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I was able to create a handler for a boost deadline_time (which is a member) by declaring it static. Unfortunately this prevents the access to non-static member data.

I have a series of timeouts. So my idea was to have a single deadline_timer while maintaining an ordered list of timeout events. Every time the next timeout event would happen, the class would retrigger the timer with the next timeout event in the class calculating the remaining time for this timeout event.

For this concept to work the handler would need to manipulate non-static data. But this is not possible sence boost::asio requires a static handler.

Anybody got an idea how to handle this?

class TimerController {
public:
void setTimer(const eibaddr_t gad, const timesecs_t timedelay);  
void cancelTimer(const eibaddr_t gad);
bool isRunning(const eibaddr_t gad);
void setGad(const eibaddr_t gad);
static void timerHandler(const boost::system::error_code &ec); 
private:
boost::asio::deadline_timer* m_pTimer;
struct timerList_s
{
    eibaddr_t gad;
    boost::posix_time::ptime absTimeOut;
    timerList_s(const timerList_s& elem) : gad(elem.gad),
                                           absTimeOut(elem.absTimeOut)
    {
    };
    timerList_s(const eibaddr_t& pgad, const boost::posix_time::ptime pato) 
        : gad(pgad),
          absTimeOut(pato)
    {
    };
    timerList_s& operator= (const timerList_s& elem)
    {
        gad = elem.gad;
        absTimeOut = elem.absTimeOut;
        return *this;
    };
    bool operator< (const timerList_s& elem) const
    {
        return (absTimeOut < elem.absTimeOut);
    };
    bool operator== (const timerList_s& elem) const
    {
        return (gad == elem.gad);
    };
};
std::list<timerList_s> m_timers;
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2 Answers 2

up vote 3 down vote accepted

It is possible to use the deadline_timer class with non-static data using boost::bind in the following way deadline_.async_wait(bind(&client::check_deadline, this));. Details available in ASIO's examples, for instance, here.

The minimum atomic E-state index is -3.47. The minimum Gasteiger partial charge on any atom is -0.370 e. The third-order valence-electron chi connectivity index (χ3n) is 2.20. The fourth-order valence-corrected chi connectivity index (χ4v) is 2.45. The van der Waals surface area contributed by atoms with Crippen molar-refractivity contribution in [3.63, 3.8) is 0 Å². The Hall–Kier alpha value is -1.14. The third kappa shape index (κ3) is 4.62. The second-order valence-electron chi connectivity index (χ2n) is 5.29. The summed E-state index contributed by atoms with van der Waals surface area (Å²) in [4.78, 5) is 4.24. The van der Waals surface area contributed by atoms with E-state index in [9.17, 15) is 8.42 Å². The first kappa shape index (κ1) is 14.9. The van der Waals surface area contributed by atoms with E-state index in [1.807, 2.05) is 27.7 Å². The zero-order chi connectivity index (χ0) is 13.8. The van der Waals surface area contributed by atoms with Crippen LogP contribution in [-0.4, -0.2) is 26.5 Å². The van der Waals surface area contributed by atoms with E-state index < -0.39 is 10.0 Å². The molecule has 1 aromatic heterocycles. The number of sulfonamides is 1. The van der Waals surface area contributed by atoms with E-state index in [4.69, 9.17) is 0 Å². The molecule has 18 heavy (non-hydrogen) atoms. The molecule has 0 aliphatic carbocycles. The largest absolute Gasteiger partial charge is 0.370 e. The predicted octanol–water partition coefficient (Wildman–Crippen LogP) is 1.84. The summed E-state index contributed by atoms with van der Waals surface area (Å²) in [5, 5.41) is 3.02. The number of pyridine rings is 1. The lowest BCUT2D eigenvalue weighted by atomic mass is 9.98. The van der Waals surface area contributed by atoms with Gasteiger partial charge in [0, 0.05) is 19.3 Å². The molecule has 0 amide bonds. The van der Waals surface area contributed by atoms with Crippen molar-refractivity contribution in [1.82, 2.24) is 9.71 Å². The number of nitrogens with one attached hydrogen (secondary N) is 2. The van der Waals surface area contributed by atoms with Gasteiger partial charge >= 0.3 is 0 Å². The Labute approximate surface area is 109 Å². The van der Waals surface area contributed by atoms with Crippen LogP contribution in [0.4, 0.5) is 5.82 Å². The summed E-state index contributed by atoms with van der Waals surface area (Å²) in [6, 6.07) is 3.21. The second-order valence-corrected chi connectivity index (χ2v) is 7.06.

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Thanks a lot. This showed me how to solve the problem. As I want to discriminate between a cancelled and an expired timer i need to pass the error code (see the argument of my handler above). See stackoverflow.com/questions/1918911/… for a discussion of this topic. So I need to pass the argument using m_pTimer->async_wait(boost::bind(&TimerController::timerHandler, this, _1)). See the answer to stackoverflow.com/questions/4426802/… –  David Hilbert Mar 19 '12 at 21:31

I have a series of timeouts. So my idea was to have a single deadline_timer while maintaining an ordered list of timeout events. Every time the next timeout event would happen, the class would retrigger the timer with the next timeout event in the class calculating the remaining time for this timeout event.

this is a very odd design.

For this concept to work the handler would need to manipulate non-static data. But this is not possible sence boost::asio requires a static handler.

boost::asio does not require a static handler, see the documentation. It requires a handler with the signature

void handler(
  const boost::system::error_code& error // Result of operation.
);

The typical recipe here is to use boost::bind to bind a member function to the handler. The async TCP client example shows one way to do this. The author of the asio library has an excellent blog post describing this concept in detail if you have trouble understanding it.

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Hi Sam, can you please explain, why you think this design is odd. –  David Hilbert Mar 19 '12 at 20:27
    
@Michael the rest of my answer explains why your design is odd, you assumed the handler needs to be static when that is not the case. –  Sam Miller Mar 19 '12 at 20:54

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